The global events of this year halted all of that momentum, of course, and understandably it has taken a little while for the rust to be busted in an event which is all about rhythm and timing. Duplantis cleared 6.00m for the first time outdoors at the Diamond League meeting in Monaco and in Stockholm he officially only improved that world lead to 6.01m. The manner of his jumping, however, was very different.
Having comfortably gone over 6.01m, his next thought was to raise the bar to what would have been an outdoor record of 6.15m. He didn’t get there this time but that swagger and unashamed ambition is very clearly returning.
“I want to jump 6.15m. Nobody’s jumped higher than that outdoors,” he told World Athletics. “I want to be in that shape again to jump those high bars. I think a lot people thought that I couldn’t get back into world record shape this summer, and I want to show people that I can do it again.”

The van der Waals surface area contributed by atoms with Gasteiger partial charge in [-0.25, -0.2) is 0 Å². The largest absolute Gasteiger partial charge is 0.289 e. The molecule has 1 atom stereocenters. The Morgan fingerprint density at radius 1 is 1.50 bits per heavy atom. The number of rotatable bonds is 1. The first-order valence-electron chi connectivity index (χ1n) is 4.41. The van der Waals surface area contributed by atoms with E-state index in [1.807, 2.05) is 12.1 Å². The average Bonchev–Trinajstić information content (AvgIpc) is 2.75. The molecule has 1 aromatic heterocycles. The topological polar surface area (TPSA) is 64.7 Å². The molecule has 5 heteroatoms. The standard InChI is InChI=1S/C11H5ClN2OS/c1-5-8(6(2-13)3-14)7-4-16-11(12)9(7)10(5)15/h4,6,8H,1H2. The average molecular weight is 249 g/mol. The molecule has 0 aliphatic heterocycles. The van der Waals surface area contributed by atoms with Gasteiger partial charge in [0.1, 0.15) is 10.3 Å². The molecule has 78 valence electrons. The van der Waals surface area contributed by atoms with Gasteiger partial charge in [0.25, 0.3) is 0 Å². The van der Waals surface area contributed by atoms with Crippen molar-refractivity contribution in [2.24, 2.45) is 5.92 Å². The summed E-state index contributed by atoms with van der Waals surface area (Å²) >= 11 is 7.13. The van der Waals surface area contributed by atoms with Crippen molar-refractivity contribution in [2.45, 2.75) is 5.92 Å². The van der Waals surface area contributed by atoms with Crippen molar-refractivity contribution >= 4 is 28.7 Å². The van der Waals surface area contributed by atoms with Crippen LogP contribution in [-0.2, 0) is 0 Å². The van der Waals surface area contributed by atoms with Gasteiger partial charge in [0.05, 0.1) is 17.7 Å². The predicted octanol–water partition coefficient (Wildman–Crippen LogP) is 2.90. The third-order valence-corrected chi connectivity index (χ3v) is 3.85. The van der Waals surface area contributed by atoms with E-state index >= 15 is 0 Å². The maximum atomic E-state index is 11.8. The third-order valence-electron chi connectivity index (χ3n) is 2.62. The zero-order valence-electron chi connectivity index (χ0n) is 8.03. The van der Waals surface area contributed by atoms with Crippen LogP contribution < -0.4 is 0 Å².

READ MORE: Duplantis takes aim at another world record
5 Brazier providing a masterclass from which Burgin can learn
Donavan Brazier recorded his 10th successive 800m victory, cruising out from the pack and engaging top gear just when he needed it to make sure he finished first in 1:43.76.
The American world champion, who broke the US record in Doha and has his sights set on David Rudisha’s world mark, is setting the two-lap standard for others to follow, and will have provided plenty of food for thought for one of his young opponents on Sunday.
Max Burgin had broken the British under-20 800m record a few days earlier and possesses a talent which is causing more than a ripple of excitement. The 18-year-old admitted he had hoped to come close to that personal best of 1:44.75 in Stockholm but was sixth this time in 1:46.02.
Brazier took time out afterwards to chat to the youngster for whom racing against and being around such esteemed company will have been invaluable. “The only way to learn is to do more of these types of races where you’re not the fastest, you’re in the pack, and I need to learn to race a bit more,” said Burgin.